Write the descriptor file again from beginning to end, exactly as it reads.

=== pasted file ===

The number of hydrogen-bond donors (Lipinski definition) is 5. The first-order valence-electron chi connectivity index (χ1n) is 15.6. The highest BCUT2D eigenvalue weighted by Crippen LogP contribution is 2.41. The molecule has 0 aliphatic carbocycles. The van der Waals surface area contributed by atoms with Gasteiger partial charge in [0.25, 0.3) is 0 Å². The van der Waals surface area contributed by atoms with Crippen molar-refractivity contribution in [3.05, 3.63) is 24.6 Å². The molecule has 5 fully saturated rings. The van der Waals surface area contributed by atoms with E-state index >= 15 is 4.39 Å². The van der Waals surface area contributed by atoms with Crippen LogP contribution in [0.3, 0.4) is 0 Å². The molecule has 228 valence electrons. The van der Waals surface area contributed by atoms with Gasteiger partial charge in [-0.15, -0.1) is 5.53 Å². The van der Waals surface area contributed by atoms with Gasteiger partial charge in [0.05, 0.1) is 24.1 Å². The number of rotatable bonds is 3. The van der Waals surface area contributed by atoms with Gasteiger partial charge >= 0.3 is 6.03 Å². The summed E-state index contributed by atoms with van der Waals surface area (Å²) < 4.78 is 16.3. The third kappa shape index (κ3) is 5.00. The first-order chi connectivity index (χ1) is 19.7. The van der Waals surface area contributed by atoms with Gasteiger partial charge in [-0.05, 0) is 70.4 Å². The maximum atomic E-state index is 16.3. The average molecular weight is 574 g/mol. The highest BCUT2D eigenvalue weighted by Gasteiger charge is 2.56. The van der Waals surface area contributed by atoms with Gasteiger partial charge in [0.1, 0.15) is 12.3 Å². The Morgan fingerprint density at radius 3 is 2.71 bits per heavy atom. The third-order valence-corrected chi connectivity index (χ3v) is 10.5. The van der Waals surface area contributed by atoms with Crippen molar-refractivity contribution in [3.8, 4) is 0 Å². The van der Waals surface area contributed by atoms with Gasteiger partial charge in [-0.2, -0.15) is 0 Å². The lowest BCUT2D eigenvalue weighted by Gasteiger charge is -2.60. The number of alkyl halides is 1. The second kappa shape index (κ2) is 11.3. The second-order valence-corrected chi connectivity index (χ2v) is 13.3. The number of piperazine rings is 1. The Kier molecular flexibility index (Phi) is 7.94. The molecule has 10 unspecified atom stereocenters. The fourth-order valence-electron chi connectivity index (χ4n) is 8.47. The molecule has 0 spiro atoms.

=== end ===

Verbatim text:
The number of hydrogen-bond donors (Lipinski definition) is 5. The first-order valence-electron chi connectivity index (χ1n) is 15.6. The highest BCUT2D eigenvalue weighted by Crippen LogP contribution is 2.41. The molecule has 0 aliphatic carbocycles. The van der Waals surface area contributed by atoms with Gasteiger partial charge in [0.25, 0.3) is 0 Å². The van der Waals surface area contributed by atoms with Crippen molar-refractivity contribution in [3.05, 3.63) is 24.6 Å². The molecule has 5 fully saturated rings. The van der Waals surface area contributed by atoms with E-state index >= 15 is 4.39 Å². The van der Waals surface area contributed by atoms with Crippen LogP contribution in [0.3, 0.4) is 0 Å². The molecule has 228 valence electrons. The van der Waals surface area contributed by atoms with Gasteiger partial charge in [-0.15, -0.1) is 5.53 Å². The van der Waals surface area contributed by atoms with Gasteiger partial charge in [0.05, 0.1) is 24.1 Å². The number of rotatable bonds is 3. The van der Waals surface area contributed by atoms with Gasteiger partial charge >= 0.3 is 6.03 Å². The summed E-state index contributed by atoms with van der Waals surface area (Å²) < 4.78 is 16.3. The third kappa shape index (κ3) is 5.00. The first-order chi connectivity index (χ1) is 19.7. The van der Waals surface area contributed by atoms with Gasteiger partial charge in [-0.05, 0) is 70.4 Å². The maximum atomic E-state index is 16.3. The average molecular weight is 574 g/mol. The highest BCUT2D eigenvalue weighted by Gasteiger charge is 2.56. The van der Waals surface area contributed by atoms with Gasteiger partial charge in [0.1, 0.15) is 12.3 Å². The Morgan fingerprint density at radius 3 is 2.71 bits per heavy atom. The third-order valence-corrected chi connectivity index (χ3v) is 10.5. The van der Waals surface area contributed by atoms with Crippen molar-refractivity contribution in [3.8, 4) is 0 Å². The van der Waals surface area contributed by atoms with Gasteiger partial charge in [-0.2, -0.15) is 0 Å². The lowest BCUT2D eigenvalue weighted by Gasteiger charge is -2.60. The number of alkyl halides is 1. The second kappa shape index (κ2) is 11.3. The second-order valence-corrected chi connectivity index (χ2v) is 13.3. The number of piperazine rings is 1. The Kier molecular flexibility index (Phi) is 7.94. The molecule has 10 unspecified atom stereocenters. The fourth-order valence-electron chi connectivity index (χ4n) is 8.47. The molecule has 0 spiro atoms.